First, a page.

India has the second-highest number of hospitals worldwide (excluding private hospitals and clinics as well as nursing homes). The country ranks low in terms of life anticipation. The private sector has emerged as a vibrant force in India’s healthcare landscape. The healthcare industry is growing rapidly and is expected to become a billion industry by 2020. The private sector, the government has also committed to healthcare reforms aimed at uplifting the standards of healthcare delivery and to make healthcare available for all.
- Things which have to be done
A core focus on Translational Medicine both in terms of budget and technologies is critical.
Translational’ groups –
- The Food and Drug Administration (FDA),
- Centers for Disease Control (CDC)
- Health and Human Services (HHS).
several groups about the ‘Aadhar’ program in India and its healthcare vision. Some cities (Pune , Bengalore) contributing in a small way toward Aadhar. This is a great start, but we need to focus more on the macro-economic and macro-disease issues within India: Stress, Pollution, Diet, Water and Sanitation.Opportunity is to link initiatives such as Digital India to help elevate the healthcare system.
This points to a ‘mash-up’ between digitisation in healthcare, smart cities and an ecological approach toward water and sanitation. India is in a position to leap-frog past other emerging economies due to its stability as compared to the other BRIC countries.
- Opportunities facing the healthcare system
Challenges facing the healthcare industries include an ageing population; rising incidence of lifestyle-related non-communicable diseases such as diabetes and heart diseases; as well as a growing pool of digitally-empowered patients.
Technology can be the answer to these challenges. many healthcare organisations are not refreshing their IT investment fast enough and adopting new solutions with respect to data collection (Electronic Medical Records), data transfer (protocols), privacy and security.
Healthcare organisations will need to be able to pool data from any structured or unstructured source into an organised data lake, and use this to keep refining the treatment options for patients.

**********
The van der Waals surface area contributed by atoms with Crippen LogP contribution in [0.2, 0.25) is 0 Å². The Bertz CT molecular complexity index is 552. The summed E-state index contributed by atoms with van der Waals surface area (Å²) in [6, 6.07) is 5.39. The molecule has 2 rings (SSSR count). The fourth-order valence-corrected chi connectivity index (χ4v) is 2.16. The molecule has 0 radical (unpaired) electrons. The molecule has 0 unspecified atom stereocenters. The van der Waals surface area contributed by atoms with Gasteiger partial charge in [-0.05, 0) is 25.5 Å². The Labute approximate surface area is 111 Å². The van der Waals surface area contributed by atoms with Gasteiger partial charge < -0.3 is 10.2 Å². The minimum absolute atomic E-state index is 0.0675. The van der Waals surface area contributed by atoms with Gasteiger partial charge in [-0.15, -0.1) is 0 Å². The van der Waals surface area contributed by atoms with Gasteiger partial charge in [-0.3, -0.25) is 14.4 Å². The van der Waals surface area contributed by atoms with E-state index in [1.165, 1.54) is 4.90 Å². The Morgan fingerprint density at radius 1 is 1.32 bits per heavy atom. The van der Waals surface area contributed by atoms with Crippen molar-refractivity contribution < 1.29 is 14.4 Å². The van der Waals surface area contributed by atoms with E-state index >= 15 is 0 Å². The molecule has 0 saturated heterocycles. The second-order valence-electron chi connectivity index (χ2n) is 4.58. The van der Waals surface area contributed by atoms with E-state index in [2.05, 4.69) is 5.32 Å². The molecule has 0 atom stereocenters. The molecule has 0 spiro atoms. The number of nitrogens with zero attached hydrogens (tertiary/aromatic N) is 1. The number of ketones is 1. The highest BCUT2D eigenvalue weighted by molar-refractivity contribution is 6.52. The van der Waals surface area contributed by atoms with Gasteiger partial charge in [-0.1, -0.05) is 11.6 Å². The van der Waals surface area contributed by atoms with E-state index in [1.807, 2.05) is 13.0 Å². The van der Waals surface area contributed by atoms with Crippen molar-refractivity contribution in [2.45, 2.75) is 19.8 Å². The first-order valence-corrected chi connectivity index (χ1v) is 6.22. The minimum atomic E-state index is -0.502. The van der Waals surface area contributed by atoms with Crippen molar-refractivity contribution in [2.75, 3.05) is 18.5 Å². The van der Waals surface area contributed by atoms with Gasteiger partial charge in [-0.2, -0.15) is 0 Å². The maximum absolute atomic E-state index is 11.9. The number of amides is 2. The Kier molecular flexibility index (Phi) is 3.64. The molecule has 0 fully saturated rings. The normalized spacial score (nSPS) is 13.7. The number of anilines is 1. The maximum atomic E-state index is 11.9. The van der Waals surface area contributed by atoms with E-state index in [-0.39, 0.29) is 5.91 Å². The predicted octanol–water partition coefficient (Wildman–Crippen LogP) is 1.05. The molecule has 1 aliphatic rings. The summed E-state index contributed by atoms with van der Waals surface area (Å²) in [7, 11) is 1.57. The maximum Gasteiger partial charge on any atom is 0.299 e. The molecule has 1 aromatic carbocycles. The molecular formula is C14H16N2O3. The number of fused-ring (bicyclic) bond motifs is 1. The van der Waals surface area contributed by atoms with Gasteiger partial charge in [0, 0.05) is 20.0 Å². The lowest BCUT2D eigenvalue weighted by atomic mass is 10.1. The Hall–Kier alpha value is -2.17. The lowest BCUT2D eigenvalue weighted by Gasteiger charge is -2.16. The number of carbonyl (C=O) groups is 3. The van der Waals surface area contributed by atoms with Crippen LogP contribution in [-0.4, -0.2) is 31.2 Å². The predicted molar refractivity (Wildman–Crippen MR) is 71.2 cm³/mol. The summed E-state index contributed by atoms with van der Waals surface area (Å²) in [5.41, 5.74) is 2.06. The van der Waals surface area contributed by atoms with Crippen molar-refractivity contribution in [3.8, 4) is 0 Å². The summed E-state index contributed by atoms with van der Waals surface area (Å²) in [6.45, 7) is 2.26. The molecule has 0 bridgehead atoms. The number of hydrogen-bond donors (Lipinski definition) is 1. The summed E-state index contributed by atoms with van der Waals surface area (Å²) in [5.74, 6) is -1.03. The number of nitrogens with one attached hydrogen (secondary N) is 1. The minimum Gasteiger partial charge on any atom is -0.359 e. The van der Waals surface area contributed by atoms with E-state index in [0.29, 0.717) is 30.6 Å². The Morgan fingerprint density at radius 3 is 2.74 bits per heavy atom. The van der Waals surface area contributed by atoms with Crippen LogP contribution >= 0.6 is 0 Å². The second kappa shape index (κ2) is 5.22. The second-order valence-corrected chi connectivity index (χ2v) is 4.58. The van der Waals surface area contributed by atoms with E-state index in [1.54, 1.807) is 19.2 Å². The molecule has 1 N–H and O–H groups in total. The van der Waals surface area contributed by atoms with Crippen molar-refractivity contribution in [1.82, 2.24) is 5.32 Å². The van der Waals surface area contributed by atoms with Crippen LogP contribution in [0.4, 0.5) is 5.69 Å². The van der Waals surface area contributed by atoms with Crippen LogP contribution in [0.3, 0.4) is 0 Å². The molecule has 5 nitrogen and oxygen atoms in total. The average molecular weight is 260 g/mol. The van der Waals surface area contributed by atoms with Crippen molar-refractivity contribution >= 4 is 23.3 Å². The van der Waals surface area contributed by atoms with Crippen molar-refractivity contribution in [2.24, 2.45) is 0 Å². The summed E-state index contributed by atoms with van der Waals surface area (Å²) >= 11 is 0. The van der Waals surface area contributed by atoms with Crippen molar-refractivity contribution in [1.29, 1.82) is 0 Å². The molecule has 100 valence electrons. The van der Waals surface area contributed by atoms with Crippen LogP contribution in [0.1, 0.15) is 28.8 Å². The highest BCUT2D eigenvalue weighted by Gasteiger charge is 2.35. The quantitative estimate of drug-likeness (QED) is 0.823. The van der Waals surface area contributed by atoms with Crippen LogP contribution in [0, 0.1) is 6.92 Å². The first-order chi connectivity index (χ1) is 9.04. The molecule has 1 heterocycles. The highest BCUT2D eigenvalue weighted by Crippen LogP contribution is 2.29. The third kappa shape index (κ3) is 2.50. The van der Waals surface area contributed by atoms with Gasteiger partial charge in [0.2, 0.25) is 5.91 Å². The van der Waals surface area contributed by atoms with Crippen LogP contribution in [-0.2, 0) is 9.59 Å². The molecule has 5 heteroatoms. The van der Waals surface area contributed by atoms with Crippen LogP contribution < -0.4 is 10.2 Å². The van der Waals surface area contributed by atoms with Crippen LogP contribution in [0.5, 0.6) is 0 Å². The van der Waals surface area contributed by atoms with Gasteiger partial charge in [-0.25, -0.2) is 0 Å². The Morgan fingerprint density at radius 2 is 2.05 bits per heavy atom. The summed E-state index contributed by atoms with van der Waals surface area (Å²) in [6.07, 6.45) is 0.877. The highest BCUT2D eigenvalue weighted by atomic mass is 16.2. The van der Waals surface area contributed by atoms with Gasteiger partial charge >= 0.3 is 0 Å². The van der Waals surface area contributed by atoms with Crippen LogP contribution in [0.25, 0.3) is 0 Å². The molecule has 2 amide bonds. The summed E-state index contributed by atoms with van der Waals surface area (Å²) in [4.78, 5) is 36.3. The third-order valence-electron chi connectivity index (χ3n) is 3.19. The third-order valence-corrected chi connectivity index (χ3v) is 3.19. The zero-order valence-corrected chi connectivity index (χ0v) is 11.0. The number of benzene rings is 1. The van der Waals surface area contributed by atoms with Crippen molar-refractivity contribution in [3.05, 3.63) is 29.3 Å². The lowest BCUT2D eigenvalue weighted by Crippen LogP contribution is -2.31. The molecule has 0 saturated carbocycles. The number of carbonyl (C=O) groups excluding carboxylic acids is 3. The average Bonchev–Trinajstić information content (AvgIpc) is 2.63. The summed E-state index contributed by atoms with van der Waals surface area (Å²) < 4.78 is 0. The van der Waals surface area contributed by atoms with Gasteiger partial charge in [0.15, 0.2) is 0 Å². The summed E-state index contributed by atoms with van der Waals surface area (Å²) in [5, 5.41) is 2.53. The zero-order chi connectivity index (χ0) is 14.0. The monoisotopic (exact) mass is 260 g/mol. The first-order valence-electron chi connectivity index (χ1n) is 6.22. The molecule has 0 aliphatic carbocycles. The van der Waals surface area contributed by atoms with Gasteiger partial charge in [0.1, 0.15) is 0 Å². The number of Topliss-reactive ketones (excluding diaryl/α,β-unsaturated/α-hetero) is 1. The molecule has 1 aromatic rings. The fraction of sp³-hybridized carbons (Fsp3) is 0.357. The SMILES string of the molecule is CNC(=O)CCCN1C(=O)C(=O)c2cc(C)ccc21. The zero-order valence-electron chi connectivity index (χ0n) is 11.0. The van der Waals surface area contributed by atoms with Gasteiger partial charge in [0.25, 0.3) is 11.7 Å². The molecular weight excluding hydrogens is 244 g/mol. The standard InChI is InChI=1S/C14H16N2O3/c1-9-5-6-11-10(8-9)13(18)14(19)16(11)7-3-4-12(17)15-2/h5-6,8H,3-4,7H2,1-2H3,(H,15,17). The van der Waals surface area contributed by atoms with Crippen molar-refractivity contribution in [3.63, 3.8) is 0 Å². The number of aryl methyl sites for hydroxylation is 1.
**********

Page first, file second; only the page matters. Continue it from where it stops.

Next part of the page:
- Healthcare changing in the coming years.
Predictive Analytics and the Internet of Things will shape the future of many industries, including healthcare. These new technologies can truly deliver value to patients.
This includes recording of data, saving raw data and keeping it safe and secure and leveraging it for greater patient insights. The healthcare ecosystem and incorporate technologies such a cloud, big data, mobile and social to empower healthcare organisations to leverage real-time data at the point-of-care.
- The role of technology in the future of healthcare
The future of healthcare will rest upon three Pillars:
- Digital Approach.
- Data Intelligence.
- Patient Centric Culture.
IT will be at the centre of this transformation, helping to cut costs, drive productivity gains and uncover new economies of scales for greater efficiency and better patient care. IT can also disrupt today’s systems and fundamentally change healthcare delivery through personalized medicine and connected care.
- In terms of communication technologies challenges face by the healthcare industry.
We need better protocols. We need web services and object-based protocols. We need EMR systems with better Clinical Decision Support. Not just in India, everywhere.
- Opportunities for Indian medical equipment
Market opportunities are huge. India has a very healthy Healthcare start-up economy. The healthcare world will benefit most from unstructured data, a piece that has been missing in healthcare analytics. Healthcare organisation will also need to look at integrating these devices to the core IT infrastructure, the connectivity to support data collection from these devices to a data lake as well as the storage, management, protection and archiving of these data.